1. "Of course, the factor that wasn't considered was turning the puck over in/near the neutral zone - which is the primary reason given by players/coaches for dumping rather than carrying in."

      The paper has four paragraphs, a table, and a figure discussing what happens after failed entries and how dangerous the neutral zone turnover is and how that impacts the decision matrix. I'm not sure why you concluded that we didn't consider this factor.

      It's true that the paper doesn't discuss technique. But given that we couldn't reliably identify any players whose dump-ins resulted in more shots than their teammates, I'm not sure what that discussion would look like. Maybe something like "no matter what technique players use, the differences in outcomes on their dump-ins appear to be roughly the same."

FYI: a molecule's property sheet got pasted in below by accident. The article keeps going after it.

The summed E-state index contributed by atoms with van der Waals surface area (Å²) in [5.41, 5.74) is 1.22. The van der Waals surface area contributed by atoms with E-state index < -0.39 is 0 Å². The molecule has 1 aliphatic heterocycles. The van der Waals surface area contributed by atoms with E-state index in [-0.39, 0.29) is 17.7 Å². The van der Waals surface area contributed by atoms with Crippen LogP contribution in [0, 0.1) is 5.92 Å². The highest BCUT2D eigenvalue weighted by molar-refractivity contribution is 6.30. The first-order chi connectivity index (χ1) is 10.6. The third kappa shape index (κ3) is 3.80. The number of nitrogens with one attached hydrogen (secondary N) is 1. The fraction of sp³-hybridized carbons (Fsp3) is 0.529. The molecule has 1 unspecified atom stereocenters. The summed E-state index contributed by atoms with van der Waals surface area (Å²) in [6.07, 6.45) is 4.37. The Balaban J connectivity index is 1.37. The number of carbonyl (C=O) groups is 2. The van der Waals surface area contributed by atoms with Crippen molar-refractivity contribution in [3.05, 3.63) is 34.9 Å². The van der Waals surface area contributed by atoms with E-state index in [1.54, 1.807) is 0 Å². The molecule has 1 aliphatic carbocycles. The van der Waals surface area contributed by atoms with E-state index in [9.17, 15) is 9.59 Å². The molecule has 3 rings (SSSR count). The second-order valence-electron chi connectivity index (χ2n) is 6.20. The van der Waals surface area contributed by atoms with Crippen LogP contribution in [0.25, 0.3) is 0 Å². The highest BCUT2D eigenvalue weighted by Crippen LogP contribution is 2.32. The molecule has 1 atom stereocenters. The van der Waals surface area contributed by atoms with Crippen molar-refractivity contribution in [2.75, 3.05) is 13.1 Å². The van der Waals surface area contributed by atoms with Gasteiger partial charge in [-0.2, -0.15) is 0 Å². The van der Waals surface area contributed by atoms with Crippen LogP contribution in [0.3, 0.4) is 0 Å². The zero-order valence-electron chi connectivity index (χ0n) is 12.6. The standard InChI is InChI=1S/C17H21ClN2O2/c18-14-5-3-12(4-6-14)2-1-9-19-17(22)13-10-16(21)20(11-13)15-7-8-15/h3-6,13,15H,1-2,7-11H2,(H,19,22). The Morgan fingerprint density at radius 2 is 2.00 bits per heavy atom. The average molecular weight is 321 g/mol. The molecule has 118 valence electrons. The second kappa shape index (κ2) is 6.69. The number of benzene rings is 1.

2. Admittedly, I was only responding to the original blog post, and was not responding to your (meaning Eric T) previous (and referenced in the post) analysis – which I did not go read. My bad. But, since you brought it up… let’s take a look at the Section 6 that you referred to:

      The first thing that jumps out is that, by extending the reasoning that is being applied in the paper with respect to failed carries vs. dump-chase, the data is saying that no team should ever do a dump-change. Sure, the data shows that having fresh legs results in more shots if your team happens to turn the puck over in the neutral zone; and fewer shots for the opponent if you don’t, but the net overall value is the worst for all cases. Unless you agree with this presented ‘conclusion’, we have found a case where good old (HCW) hockey conventional wisdom (or, perhaps, un-considered variables) trumps this data.

      So, why couldn’t there be similar problems with the conclusion regarding failed carry-in situations, or other conclusions/assumptions made in this section? I am not saying that the conclusions are wrong; just that the methodology probably requires further evaluation/justification/explanation.